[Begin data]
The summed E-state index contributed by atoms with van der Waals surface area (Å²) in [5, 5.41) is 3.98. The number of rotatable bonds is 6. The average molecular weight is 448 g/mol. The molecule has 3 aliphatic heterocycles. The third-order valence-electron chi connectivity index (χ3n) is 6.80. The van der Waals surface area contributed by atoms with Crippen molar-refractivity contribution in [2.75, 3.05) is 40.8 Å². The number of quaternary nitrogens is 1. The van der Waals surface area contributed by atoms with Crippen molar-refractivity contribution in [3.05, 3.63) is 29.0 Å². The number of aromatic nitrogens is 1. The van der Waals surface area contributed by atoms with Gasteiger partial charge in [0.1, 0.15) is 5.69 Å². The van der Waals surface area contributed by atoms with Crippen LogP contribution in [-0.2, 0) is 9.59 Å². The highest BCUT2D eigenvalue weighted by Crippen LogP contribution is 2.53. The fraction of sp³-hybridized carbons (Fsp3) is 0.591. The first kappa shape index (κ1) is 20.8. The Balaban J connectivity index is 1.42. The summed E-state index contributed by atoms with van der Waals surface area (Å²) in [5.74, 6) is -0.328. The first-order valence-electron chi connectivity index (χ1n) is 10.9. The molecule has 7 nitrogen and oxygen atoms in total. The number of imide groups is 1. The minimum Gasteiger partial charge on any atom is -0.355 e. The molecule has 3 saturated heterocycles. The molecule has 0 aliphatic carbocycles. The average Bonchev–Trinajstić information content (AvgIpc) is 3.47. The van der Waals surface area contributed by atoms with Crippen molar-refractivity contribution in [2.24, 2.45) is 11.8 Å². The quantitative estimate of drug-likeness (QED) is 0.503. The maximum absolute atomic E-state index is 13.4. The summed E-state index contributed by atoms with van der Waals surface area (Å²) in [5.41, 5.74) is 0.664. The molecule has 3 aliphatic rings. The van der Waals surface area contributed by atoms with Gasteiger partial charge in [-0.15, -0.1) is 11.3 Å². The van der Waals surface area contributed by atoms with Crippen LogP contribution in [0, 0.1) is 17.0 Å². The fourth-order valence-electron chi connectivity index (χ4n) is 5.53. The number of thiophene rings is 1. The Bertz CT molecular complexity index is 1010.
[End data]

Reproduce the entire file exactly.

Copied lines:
The summed E-state index contributed by atoms with van der Waals surface area (Å²) in [5, 5.41) is 3.98. The number of rotatable bonds is 6. The average molecular weight is 448 g/mol. The molecule has 3 aliphatic heterocycles. The third-order valence-electron chi connectivity index (χ3n) is 6.80. The van der Waals surface area contributed by atoms with Crippen molar-refractivity contribution in [2.75, 3.05) is 40.8 Å². The number of quaternary nitrogens is 1. The van der Waals surface area contributed by atoms with Crippen molar-refractivity contribution in [3.05, 3.63) is 29.0 Å². The number of aromatic nitrogens is 1. The van der Waals surface area contributed by atoms with Gasteiger partial charge in [0.1, 0.15) is 5.69 Å². The van der Waals surface area contributed by atoms with Crippen LogP contribution in [-0.2, 0) is 9.59 Å². The highest BCUT2D eigenvalue weighted by Crippen LogP contribution is 2.53. The fraction of sp³-hybridized carbons (Fsp3) is 0.591. The first kappa shape index (κ1) is 20.8. The Balaban J connectivity index is 1.42. The summed E-state index contributed by atoms with van der Waals surface area (Å²) in [5.74, 6) is -0.328. The first-order valence-electron chi connectivity index (χ1n) is 10.9. The molecule has 7 nitrogen and oxygen atoms in total. The number of imide groups is 1. The minimum Gasteiger partial charge on any atom is -0.355 e. The molecule has 3 saturated heterocycles. The molecule has 0 aliphatic carbocycles. The average Bonchev–Trinajstić information content (AvgIpc) is 3.47. The van der Waals surface area contributed by atoms with Crippen molar-refractivity contribution in [2.24, 2.45) is 11.8 Å². The quantitative estimate of drug-likeness (QED) is 0.503. The maximum absolute atomic E-state index is 13.4. The summed E-state index contributed by atoms with van der Waals surface area (Å²) in [5.41, 5.74) is 0.664. The molecule has 3 aliphatic rings. The van der Waals surface area contributed by atoms with Gasteiger partial charge in [-0.15, -0.1) is 11.3 Å². The van der Waals surface area contributed by atoms with Crippen LogP contribution in [0, 0.1) is 17.0 Å². The fourth-order valence-electron chi connectivity index (χ4n) is 5.53. The number of thiophene rings is 1. The Bertz CT molecular complexity index is 1010.